Once the situational analysis is complete, strategic alternatives can be generated as possible solutions to the issues identified in the case. Consideration must be given to the possible adaptive strategies, market entry strategies, and competitive strategies that provide the means for achieving the organization’s mission and goals and lead to the accomplishment of its vision. The effectiveness of the
chosen alternative for each type of strategy must be evaluated. In addition, at least some thought must be given to the likely outcomes resulting from the different choices. After the evaluation, a recommendation needs to be made from among the alternatives.
Nothing will happen, of course, unless the strategy can be implemented. Therefore, the case analyst must address how the strategy will be carried out. The development of a feasible implementation plan should include specific service delivery and support strategies and, where possible, action plans. These areas are important because they create value for the organization and translate strategy into organizational and individual actions–the work to be done.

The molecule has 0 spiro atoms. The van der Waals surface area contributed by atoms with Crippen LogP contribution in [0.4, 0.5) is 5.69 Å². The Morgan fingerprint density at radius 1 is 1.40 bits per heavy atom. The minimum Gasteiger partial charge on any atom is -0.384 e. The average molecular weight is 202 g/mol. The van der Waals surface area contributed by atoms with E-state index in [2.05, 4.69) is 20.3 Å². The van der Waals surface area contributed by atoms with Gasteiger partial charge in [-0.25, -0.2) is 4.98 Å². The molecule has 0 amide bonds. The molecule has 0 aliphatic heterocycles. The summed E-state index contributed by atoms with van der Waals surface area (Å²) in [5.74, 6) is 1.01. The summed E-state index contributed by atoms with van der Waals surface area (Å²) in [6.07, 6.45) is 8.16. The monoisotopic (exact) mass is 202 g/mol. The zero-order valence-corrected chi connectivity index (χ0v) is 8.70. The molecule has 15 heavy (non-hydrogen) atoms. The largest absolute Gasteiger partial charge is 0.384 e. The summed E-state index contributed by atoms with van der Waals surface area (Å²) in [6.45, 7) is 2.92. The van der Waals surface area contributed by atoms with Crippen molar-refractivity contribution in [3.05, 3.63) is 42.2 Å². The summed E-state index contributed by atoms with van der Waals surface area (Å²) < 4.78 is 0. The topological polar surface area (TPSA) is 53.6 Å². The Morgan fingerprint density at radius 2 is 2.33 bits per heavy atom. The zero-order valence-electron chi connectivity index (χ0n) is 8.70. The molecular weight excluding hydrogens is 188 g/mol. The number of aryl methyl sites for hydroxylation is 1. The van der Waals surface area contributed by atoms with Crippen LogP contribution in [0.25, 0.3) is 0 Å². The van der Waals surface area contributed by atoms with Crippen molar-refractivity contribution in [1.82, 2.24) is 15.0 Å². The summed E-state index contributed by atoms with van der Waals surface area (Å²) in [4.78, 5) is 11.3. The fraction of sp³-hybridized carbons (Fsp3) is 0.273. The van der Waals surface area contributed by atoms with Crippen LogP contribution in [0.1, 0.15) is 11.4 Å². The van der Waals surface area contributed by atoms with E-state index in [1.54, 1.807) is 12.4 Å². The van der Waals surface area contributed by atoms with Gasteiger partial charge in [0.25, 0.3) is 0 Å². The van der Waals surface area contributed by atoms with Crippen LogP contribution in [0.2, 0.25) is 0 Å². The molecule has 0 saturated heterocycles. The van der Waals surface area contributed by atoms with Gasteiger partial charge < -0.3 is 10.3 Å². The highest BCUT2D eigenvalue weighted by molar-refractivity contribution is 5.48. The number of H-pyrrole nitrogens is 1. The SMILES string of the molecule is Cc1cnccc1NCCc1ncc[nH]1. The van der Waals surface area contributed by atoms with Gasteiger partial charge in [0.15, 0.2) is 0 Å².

Finally, the case analyst should consider how the success of the proposed strategy should be measured. Returning to the mission, vision, values, and goals will provide an initial measure of success. Other measures will include fit with the changing environment, internal changes (development of competitive advantages and lessening of competitive disadvantages), and other more specific measures such as financial measures, market share, growth, and so on.